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Shannon and von Newmann entropies and elements of quantum information theory; discussion on the proof of Holevo's result and use of density matrices and POVM measurements;

Shannon entropies

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For a random source of symbols from a certain discrete distribution, we know that (as small as) expected H(X) bits of information can be used for coding information coming out of X. If p(x) is the probablity of x in X, then this (Shannon Entropy) H(X) or H(p(x)) is the sum over all x of [p(x) log (1/p(x))]. Once we have two such generators X and Y on the same set of symbols, we can define H(X,Y) as the sum over all pairs (x,y) of [p(x,y) log 1/p(x,y)] where p(x,y) is the probability that x comes out of X and y out of Y. If X and Y are independent (that is, p(x,y)=p(x)p(y)), then H(X,Y)=H(X)+H(Y), else H(X,Y) is less than the sum of H(X) and H(Y). Naturally, joint entropy is less than sum of entropies if the processes are dependent.

We may view the joint entropy H(X,Y) of X and Y as the sum of the entropy H(Y) of Y and the additional entropy H(X|Y) of X given Y. This defines H(X|Y), called the conditional entropy of X given Y, as a function of joint entropy and original entropies, as H(X|Y)=H(X,Y)-H(Y).

Furthermore, we may subtract the conditional entropy H(X|Y) of X given Y from H(X), to get the common information between X and Y, that is, H(X)-H(X|Y)=H(Y)-H(Y|X), ususally denoted as H(X:Y) or I(X:Y). We may now view H(X:Y) as H(X)-H(X|Y)=H(X)-[H(X,Y)-H(Y)]=H(X)+H(Y)-H(X,Y).

Quantum entropies (von Newmann entropies)

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Quantum or von Newmann entropies are generalizations of Shannon entropies where the symbols conveyed by the random source of information are (not necessarily mutually orthogonal or even pure) quantum states. So, a distribution {p_x, x} in the classical case would be generalized here to a distribution {p_x, rho_x} where rho-x is the density operator for the mixed quantum state rho_x carrying the symbol with probability p_x. Even if all rho_x were pure states, they could be mutually non-orthogonal. Note that H(p_x) cbits of information can be extracted if the rho_x are mutually orthogonal pure states.

Exercises (QIT 1) : Submission by April 5, 2006

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(1) Show that S(rho), the quantum entropy for a pure quantum state rho of one or more qubits can be zero, even if it is an entangled state.

(2) Show that tracing out one qubit q_B from a Bell state rho_{AB}, would leave the other qubit q_A in a state rho_A such that S(rho_A) is positive although S(rho_{AB}) is zero.

(3) Define S(X,Y) and S(X|Y) along lines similar to those for H(X,Y) and H(X|Y).

(4) Define I(X:Y), the mutual quantum information as S(X)+S(Y)-S(X,Y). What is I(X,Y) for Bell states (X,Y)? In the light of super-dense coding, would you expect a lower bound for I(X:Y)?

(5) Show that conditional quantum entropies can be negative, unlike conditional Shannon entropies.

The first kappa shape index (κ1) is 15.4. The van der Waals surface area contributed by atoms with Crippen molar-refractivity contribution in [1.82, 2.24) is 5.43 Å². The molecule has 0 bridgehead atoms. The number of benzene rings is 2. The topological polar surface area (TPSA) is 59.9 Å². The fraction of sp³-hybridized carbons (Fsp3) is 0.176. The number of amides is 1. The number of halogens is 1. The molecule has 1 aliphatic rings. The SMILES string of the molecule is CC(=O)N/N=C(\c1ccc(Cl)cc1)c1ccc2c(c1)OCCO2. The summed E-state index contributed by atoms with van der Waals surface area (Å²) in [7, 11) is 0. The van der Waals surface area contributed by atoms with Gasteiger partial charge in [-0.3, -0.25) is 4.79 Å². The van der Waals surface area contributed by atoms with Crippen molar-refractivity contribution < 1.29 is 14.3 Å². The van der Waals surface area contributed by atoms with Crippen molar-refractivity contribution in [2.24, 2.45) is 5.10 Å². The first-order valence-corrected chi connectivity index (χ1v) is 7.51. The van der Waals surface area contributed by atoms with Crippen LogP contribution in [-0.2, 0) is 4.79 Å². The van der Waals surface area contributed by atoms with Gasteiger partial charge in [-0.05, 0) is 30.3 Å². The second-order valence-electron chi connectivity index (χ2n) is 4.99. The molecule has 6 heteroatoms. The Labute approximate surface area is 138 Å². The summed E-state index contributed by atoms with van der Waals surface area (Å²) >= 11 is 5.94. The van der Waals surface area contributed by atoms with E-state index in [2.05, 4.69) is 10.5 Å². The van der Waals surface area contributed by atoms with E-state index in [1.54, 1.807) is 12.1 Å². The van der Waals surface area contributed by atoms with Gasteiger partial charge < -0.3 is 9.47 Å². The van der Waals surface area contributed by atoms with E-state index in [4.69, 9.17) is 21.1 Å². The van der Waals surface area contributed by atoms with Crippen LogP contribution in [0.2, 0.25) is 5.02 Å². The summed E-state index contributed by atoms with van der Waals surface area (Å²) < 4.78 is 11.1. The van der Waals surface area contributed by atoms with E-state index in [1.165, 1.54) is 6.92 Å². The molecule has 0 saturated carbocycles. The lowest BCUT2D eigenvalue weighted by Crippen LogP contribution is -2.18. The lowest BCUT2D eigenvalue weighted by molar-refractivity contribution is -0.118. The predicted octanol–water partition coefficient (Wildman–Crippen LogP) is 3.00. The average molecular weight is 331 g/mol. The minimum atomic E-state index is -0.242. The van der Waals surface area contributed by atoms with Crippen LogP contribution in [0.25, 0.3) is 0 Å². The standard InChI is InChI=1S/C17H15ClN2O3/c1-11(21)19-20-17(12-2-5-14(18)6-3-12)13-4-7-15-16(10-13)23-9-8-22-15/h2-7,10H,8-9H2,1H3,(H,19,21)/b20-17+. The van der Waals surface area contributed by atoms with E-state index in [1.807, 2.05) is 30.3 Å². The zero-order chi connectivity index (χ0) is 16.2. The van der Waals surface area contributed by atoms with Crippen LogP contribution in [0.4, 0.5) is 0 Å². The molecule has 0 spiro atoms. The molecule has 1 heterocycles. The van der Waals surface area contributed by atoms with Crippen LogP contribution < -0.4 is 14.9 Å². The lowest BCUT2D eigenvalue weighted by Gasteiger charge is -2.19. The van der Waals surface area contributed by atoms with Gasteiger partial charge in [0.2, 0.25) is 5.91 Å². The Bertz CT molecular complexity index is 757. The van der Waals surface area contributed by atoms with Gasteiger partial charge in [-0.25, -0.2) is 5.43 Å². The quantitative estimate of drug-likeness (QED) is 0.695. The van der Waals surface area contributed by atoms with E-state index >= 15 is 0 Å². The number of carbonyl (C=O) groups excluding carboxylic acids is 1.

(6) Use Schmidt decomposition to show that for bipartite quantum systems AB, in a pure state, S(A)=S(B).

(7) Establish the result of Schmidt decomposition of bipartite states.

(8) Show that S(rho) can never be negative for any density operator.

Lecture/Tutorial on March 31, 2006

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Density matrices and von Newmann entropies for mixed, pure and entangled states, and of states left after tracing out a subsystem; identities and inequalities connecting various entropies; further discussions on techniques using information theory to establish communication complexity lower bounds, for qubit as well as cbit complexity.

Tutorial April 07, 2006

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Use of non-decreasing von Newmann mutual information in the process of encoding a Shannon source with quantum states and decoding using POVM.

Use of functional notation S(r)= - tr (r log r) for density matrices r, in derivations.

Exercises (QIT 2) : Submission by April 5, 2006.

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(1) Do the exercises 11.5, 11.6 and 11.7, and also study all the results in chapter 11 of [N & C].

(2) Show that H(X|Y) is the sum over (x,y) of p(x,y) log p(x|y) with sign negated. Why is this never negative unlike S(X|Y)?

(3) Show that Shannon and von Newmann entropies can never exceed log d where d is the dimension of the space.

(4) Suppose we do a unitary operation U over a multi-qubit states denoted by density operator rho. Would the von Newmann entropy change? Why?

(5) How would projective measurements change quantum entropy of a density operator? Why?

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Lectures on April 10, 2006

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Detailed entropy calculations in the proof of Holevo's bound; Non-orthogonality of states and cloning; Ekert's and B92 QKD protocols;

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Lectures on April 14, 2006, 5 pm, CSE s/w Lab.

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Introduction to secret sharing, of classical and quantum states (see Buzek, Hillery and Berthiume "Quantum secret sharing", and the paper "How to share a quantum secret" by Gottesman et al.);